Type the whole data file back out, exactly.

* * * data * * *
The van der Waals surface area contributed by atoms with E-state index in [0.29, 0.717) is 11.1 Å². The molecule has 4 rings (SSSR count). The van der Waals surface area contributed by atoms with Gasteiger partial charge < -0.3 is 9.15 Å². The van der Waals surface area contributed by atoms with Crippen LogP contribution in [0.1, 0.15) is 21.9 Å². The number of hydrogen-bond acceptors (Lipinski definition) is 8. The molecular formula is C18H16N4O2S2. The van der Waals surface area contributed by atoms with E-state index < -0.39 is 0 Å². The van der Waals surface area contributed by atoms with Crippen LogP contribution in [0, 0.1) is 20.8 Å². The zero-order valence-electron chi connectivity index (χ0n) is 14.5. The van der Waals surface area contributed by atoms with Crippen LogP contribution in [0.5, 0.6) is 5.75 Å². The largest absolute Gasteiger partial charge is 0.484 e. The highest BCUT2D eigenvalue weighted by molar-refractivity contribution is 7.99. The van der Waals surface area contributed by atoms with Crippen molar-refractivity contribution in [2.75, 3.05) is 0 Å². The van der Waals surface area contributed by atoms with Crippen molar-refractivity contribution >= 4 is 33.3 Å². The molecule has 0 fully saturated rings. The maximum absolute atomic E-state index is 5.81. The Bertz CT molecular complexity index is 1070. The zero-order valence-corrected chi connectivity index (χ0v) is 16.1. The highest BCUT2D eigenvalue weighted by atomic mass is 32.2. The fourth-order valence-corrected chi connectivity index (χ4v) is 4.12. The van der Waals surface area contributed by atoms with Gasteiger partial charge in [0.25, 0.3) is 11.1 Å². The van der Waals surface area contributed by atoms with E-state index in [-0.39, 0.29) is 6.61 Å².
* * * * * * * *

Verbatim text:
The van der Waals surface area contributed by atoms with E-state index in [0.29, 0.717) is 11.1 Å². The molecule has 4 rings (SSSR count). The van der Waals surface area contributed by atoms with Gasteiger partial charge < -0.3 is 9.15 Å². The van der Waals surface area contributed by atoms with Crippen LogP contribution in [0.1, 0.15) is 21.9 Å². The number of hydrogen-bond acceptors (Lipinski definition) is 8. The molecular formula is C18H16N4O2S2. The van der Waals surface area contributed by atoms with E-state index < -0.39 is 0 Å². The van der Waals surface area contributed by atoms with Crippen LogP contribution in [0, 0.1) is 20.8 Å². The zero-order valence-electron chi connectivity index (χ0n) is 14.5. The van der Waals surface area contributed by atoms with Crippen LogP contribution in [0.5, 0.6) is 5.75 Å². The largest absolute Gasteiger partial charge is 0.484 e. The highest BCUT2D eigenvalue weighted by molar-refractivity contribution is 7.99. The van der Waals surface area contributed by atoms with Crippen molar-refractivity contribution in [2.75, 3.05) is 0 Å². The van der Waals surface area contributed by atoms with Crippen molar-refractivity contribution >= 4 is 33.3 Å². The molecule has 0 fully saturated rings. The maximum absolute atomic E-state index is 5.81. The Bertz CT molecular complexity index is 1070. The zero-order valence-corrected chi connectivity index (χ0v) is 16.1. The highest BCUT2D eigenvalue weighted by atomic mass is 32.2. The fourth-order valence-corrected chi connectivity index (χ4v) is 4.12. The van der Waals surface area contributed by atoms with Gasteiger partial charge in [0.25, 0.3) is 11.1 Å². The van der Waals surface area contributed by atoms with E-state index in [-0.39, 0.29) is 6.61 Å².